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German ICO Savedroid Pulls Exit Scam After Raising $50 Million

Slashdot -

German company Savedroid has pulled a classic exit scam after raising $50 million in ICO and direct funding. The site is currently displaying a South Park meme with the caption "Aannnd it's gone." The founder, Dr. Yassin Hankir, has posted a tweet thanking investors and saying "Over and out." TechCrunch reports: A reverse image search found Hankir's photo on this page for Founder Institute, and he has pitched his product at multiple events, including this one in German. Savedroid was originally supposed to use AI to manage user investments and promised a crypto-backed credit card, a claim that CCN notes is popular with scam ICOs. It ran for a number of months and was clearly well-managed as the group was able to open an office and appear at multiple events.

Read more of this story at Slashdot.

Google Is Shuttering Domain Fronting, Creating a Big Problem For Anti-Censorship Tools

Slashdot -

"The Google App Engine is discontinuing a practice called domain fronting, which lets services use Google's network to get around state-level internet blocks," reports The Verge. While the move makes sense from a cybersecurity perspective as domain fronting is widely used by malware to evade network-based detection, it will likely frustrate app developers who use it to get around internet censorship. From the report: First spotted by Tor developers on April 13th, the change has been rolling out across Google services and threatens to disrupt services for a number of anti-censorship tools, including Signal, GreatFire.org and Psiphon's VPN services. Reached by The Verge, Google said the changes were the result of a long-planned network update. "Domain fronting has never been a supported feature at Google," a company representative said, "but until recently it worked because of a quirk of our software stack. We're constantly evolving our network, and as part of a planned software update, domain fronting no longer works. We don't have any plans to offer it as a feature." Domain-fronting allowed developers to use Google as a proxy, forwarding traffic to their own servers through a Google.com domain. That was particularly important for evading state-level censorship, which might try to block all the traffic sent to a given service. As long as the service was using domain-fronting, all the in-country data requests would appear as if they were headed for Google.com, with encryption preventing censors from digging any deeper. We do not yet know exactly why and when Google is shutting down the practice, but will update this post once we learn more.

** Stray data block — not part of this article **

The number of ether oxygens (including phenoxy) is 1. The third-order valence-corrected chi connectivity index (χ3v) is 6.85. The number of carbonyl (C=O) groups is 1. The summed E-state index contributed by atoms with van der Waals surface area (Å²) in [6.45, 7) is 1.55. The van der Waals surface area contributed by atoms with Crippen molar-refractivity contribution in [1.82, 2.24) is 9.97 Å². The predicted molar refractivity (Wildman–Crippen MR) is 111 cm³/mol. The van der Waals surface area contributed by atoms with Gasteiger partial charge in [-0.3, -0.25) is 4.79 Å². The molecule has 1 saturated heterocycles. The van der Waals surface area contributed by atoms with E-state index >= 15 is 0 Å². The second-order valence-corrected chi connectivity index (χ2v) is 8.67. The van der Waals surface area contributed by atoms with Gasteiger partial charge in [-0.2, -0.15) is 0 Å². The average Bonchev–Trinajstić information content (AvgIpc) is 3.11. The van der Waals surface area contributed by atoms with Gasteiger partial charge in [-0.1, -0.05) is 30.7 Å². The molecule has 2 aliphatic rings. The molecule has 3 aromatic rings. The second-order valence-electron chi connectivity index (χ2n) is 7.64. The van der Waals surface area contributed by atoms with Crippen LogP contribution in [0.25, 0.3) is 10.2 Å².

Read more of this story at Slashdot.

'Login With Facebook' Data Hijacked By JavaScript Trackers

Slashdot -

An anonymous reader quotes a report from TechCrunch: Facebook confirms to TechCrunch that it's investigating a security research report that shows Facebook user data can be grabbed by third-party JavaScript trackers embedded on websites using Login With Facebook. The exploit lets these trackers gather a user's data including name, email address, age range, gender, locale, and profile photo depending on what users originally provided to the website. It's unclear what these trackers do with the data, but many of their parent companies including Tealium, AudienceStream, Lytics, and ProPS sell publisher monetization services based on collected user data. The abusive scripts were found on 434 of the top 1 million websites including freelancer site Fiverr.com, camera seller B&H Photo And Video, and cloud database provider MongoDB. That's according to Steven Englehardt and his colleagues at Freedom To Tinker, which is hosted by Princeton's Center For Information Technology Policy.

Read more of this story at Slashdot.

SpaceX Launches NASA's Planet-Hunting Satellite, Successfully Lands Its Falcon 9 Rocket

Slashdot -